As president of PSE, Brandon oversaw the Bills, Sabres, Bandits, Beauts and Rochester Americans. For a company such as New Era, his experience and connections are clearly valuable.
But then there was the other side. Brandon’s departure from the Pegula sports organization was far from friendly. Officially, Brandon, who had been with the Bills for 20 years, said in a statement at the time that he had been “contemplating transitioning out of my role for some time.”
But his resignation came after Bills and Sabres co-owner Kim Pegula confronted Brandon about the workplace and personal misconduct allegations, The News reported. Brandon resigned after an internal investigation.
Kim Pegula, who took over as president of both teams, has never publicly disclosed the details of what led to Brandon’s departure. Later in May, however, she addressed the situation in an interview with The News.
“I was very disheartened because, obviously, we had put him in a high position of president of both teams and PSE,” Pegula said. “So when you put that amount of confidence in somebody and you are expecting them to do a job worthy of that title, and that’s not what you're getting back, it’s always disheartening.
“And, also, every relationship we have is personal. There were many trips that we took, there were many not official business things that we would do just from a personal (standpoint), so it was very disheartening that it had to happen.”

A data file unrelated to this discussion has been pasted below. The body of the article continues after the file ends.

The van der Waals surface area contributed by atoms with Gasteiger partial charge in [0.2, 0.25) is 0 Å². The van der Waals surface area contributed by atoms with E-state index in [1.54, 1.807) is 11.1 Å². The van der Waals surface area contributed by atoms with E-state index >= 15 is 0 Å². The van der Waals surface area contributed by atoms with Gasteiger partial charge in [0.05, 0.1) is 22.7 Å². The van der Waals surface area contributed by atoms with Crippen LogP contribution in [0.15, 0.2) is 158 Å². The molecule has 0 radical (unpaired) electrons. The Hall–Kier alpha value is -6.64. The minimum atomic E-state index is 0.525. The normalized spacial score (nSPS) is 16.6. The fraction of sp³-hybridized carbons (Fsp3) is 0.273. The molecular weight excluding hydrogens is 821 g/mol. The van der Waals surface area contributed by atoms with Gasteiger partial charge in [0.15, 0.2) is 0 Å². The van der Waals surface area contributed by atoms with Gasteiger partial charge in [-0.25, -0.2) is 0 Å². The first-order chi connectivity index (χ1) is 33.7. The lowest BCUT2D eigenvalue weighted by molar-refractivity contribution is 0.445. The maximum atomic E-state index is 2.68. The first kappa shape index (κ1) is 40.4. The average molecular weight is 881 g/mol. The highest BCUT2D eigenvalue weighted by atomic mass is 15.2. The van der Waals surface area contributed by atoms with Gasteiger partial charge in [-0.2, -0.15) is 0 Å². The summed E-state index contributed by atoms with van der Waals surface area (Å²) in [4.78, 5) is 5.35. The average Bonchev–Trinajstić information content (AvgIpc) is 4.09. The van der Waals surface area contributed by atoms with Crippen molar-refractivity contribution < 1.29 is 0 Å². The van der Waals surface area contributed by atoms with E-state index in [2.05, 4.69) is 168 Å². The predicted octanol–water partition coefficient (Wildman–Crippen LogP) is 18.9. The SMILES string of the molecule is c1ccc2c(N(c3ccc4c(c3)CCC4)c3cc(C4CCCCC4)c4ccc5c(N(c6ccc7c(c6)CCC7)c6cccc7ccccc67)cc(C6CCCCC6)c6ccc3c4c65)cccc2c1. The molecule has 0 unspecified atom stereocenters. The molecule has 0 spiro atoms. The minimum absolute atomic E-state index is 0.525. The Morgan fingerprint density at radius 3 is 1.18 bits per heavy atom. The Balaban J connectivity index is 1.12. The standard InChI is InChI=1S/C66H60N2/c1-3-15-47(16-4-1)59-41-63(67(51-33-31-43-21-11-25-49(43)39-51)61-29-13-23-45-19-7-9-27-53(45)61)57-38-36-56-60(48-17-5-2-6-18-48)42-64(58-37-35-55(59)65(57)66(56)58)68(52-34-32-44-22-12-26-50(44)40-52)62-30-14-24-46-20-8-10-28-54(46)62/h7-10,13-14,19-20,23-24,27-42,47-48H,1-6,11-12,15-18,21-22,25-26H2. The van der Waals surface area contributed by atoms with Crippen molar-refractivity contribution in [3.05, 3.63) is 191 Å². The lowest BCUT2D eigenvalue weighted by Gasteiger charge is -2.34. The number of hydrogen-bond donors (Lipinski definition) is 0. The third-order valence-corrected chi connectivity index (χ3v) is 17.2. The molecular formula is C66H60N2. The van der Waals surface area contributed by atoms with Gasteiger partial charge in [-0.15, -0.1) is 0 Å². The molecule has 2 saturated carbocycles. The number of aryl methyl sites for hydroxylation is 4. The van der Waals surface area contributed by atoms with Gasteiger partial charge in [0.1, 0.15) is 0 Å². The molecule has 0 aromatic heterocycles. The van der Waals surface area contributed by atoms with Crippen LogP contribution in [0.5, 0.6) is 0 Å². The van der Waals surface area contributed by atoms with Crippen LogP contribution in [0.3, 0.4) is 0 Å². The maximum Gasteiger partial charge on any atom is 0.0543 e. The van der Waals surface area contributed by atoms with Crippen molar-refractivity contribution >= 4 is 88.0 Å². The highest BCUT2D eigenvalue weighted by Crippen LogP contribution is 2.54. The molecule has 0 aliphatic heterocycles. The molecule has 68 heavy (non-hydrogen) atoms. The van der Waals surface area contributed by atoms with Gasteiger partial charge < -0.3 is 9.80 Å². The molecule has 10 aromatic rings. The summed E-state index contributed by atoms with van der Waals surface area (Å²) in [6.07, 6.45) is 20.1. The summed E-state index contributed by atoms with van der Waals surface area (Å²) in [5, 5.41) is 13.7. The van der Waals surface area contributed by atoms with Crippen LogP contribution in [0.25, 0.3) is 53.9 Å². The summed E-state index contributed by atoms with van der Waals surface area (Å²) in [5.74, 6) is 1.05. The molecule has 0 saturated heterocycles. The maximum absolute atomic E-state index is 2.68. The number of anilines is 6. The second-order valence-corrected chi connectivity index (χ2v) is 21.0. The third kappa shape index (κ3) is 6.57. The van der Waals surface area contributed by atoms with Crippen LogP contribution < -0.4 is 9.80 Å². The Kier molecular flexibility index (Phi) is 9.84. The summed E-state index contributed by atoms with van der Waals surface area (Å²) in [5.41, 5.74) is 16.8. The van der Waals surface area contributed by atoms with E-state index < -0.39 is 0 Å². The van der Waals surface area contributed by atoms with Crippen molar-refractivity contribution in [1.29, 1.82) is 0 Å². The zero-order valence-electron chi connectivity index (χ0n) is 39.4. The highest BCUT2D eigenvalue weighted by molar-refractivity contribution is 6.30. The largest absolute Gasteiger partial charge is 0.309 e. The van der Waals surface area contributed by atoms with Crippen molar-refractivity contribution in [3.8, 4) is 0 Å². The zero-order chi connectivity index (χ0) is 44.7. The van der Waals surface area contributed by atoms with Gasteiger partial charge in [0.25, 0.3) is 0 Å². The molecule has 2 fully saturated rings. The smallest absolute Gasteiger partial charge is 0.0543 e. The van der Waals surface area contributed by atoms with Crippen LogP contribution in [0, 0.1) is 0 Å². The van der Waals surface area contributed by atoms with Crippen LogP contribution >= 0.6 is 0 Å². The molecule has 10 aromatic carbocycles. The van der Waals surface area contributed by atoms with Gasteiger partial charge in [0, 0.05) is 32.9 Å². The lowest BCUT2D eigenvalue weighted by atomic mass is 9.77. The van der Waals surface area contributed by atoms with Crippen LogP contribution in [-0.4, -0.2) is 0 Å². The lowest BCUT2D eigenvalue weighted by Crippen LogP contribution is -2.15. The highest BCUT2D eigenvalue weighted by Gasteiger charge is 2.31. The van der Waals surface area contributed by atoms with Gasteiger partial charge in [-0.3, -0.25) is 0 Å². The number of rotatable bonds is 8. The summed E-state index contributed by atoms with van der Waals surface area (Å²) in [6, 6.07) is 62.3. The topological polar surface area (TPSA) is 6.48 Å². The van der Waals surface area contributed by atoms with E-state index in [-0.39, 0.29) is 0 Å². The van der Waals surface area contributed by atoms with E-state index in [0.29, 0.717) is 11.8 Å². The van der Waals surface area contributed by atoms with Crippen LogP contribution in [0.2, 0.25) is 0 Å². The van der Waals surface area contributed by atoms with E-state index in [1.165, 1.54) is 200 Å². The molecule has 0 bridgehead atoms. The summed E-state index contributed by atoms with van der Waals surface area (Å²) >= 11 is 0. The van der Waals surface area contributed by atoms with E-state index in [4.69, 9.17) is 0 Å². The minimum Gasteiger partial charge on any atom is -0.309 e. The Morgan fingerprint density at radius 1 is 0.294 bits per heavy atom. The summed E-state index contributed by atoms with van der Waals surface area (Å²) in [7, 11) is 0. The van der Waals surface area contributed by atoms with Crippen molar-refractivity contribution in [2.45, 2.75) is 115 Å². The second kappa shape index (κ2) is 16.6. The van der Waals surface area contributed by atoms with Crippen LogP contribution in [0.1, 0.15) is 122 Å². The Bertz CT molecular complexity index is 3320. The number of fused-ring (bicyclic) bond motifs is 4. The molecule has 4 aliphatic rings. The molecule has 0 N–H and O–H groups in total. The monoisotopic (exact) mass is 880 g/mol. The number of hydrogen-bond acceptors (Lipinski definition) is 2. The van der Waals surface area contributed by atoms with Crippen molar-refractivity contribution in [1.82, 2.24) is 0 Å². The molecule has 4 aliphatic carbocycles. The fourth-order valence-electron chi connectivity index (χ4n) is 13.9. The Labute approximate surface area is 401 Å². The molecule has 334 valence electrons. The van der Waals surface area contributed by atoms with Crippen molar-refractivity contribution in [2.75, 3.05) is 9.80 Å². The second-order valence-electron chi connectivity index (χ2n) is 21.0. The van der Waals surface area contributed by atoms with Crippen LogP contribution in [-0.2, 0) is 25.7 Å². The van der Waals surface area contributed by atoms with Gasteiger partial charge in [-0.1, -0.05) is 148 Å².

Neither Kim Pegula nor her husband, Terry, offered any public reaction this week to the idea of New Era – a close partner of Pegula Sports – hiring an executive whom they believe had betrayed their trust. A PSE spokesman did not respond to a request for comment. Fans on social media, however, had plenty to say. New Era’s Twitter account on Tuesday was filled with threats to boycott the company if Brandon were hired, and people questioning whether New Era values proper workplace conduct.
Was the volume of social media feedback overwhelming? Likely not, but the comments were cutting. It’s difficult to say how much impact that had at New Era. But when you’re running a company that is marketing a sports and fashion product to fans, there’s no value in angering your audience. Or, potentially, NFL owners.
Then again, when you’re selling sports and nostalgia and a fan experience, Brandon is a proven success.